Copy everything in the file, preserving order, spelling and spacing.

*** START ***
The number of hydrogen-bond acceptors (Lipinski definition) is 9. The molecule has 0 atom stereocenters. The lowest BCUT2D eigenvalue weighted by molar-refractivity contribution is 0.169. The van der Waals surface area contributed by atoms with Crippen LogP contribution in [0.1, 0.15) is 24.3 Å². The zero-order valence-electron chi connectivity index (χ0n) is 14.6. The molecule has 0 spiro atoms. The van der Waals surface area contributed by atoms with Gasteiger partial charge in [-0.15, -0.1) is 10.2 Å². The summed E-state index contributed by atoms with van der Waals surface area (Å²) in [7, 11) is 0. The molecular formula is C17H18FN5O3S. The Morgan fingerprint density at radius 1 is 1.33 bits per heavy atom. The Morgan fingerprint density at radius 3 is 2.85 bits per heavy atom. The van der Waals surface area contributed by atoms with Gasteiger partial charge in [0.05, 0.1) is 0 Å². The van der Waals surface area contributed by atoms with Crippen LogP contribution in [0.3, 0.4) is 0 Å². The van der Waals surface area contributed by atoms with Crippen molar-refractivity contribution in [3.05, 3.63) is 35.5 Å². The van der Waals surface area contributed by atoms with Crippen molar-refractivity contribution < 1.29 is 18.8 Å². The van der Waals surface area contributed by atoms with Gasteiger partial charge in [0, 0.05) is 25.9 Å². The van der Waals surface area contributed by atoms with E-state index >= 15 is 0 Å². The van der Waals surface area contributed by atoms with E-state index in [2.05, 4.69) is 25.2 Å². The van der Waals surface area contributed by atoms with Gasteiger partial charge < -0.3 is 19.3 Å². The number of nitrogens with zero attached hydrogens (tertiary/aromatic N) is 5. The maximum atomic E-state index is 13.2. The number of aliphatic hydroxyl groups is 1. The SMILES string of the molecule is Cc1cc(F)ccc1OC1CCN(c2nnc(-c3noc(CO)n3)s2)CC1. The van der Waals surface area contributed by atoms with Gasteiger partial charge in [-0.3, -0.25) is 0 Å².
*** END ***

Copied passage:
The number of hydrogen-bond acceptors (Lipinski definition) is 9. The molecule has 0 atom stereocenters. The lowest BCUT2D eigenvalue weighted by molar-refractivity contribution is 0.169. The van der Waals surface area contributed by atoms with Crippen LogP contribution in [0.1, 0.15) is 24.3 Å². The zero-order valence-electron chi connectivity index (χ0n) is 14.6. The molecule has 0 spiro atoms. The van der Waals surface area contributed by atoms with Gasteiger partial charge in [-0.15, -0.1) is 10.2 Å². The summed E-state index contributed by atoms with van der Waals surface area (Å²) in [7, 11) is 0. The molecular formula is C17H18FN5O3S. The Morgan fingerprint density at radius 1 is 1.33 bits per heavy atom. The Morgan fingerprint density at radius 3 is 2.85 bits per heavy atom. The van der Waals surface area contributed by atoms with Gasteiger partial charge in [0.05, 0.1) is 0 Å². The van der Waals surface area contributed by atoms with Crippen LogP contribution in [0.3, 0.4) is 0 Å². The van der Waals surface area contributed by atoms with Crippen molar-refractivity contribution in [3.05, 3.63) is 35.5 Å². The van der Waals surface area contributed by atoms with Crippen molar-refractivity contribution < 1.29 is 18.8 Å². The van der Waals surface area contributed by atoms with Gasteiger partial charge in [0, 0.05) is 25.9 Å². The van der Waals surface area contributed by atoms with E-state index >= 15 is 0 Å². The van der Waals surface area contributed by atoms with E-state index in [2.05, 4.69) is 25.2 Å². The van der Waals surface area contributed by atoms with Gasteiger partial charge < -0.3 is 19.3 Å². The number of nitrogens with zero attached hydrogens (tertiary/aromatic N) is 5. The maximum atomic E-state index is 13.2. The number of aliphatic hydroxyl groups is 1. The SMILES string of the molecule is Cc1cc(F)ccc1OC1CCN(c2nnc(-c3noc(CO)n3)s2)CC1. The van der Waals surface area contributed by atoms with Gasteiger partial charge in [-0.3, -0.25) is 0 Å².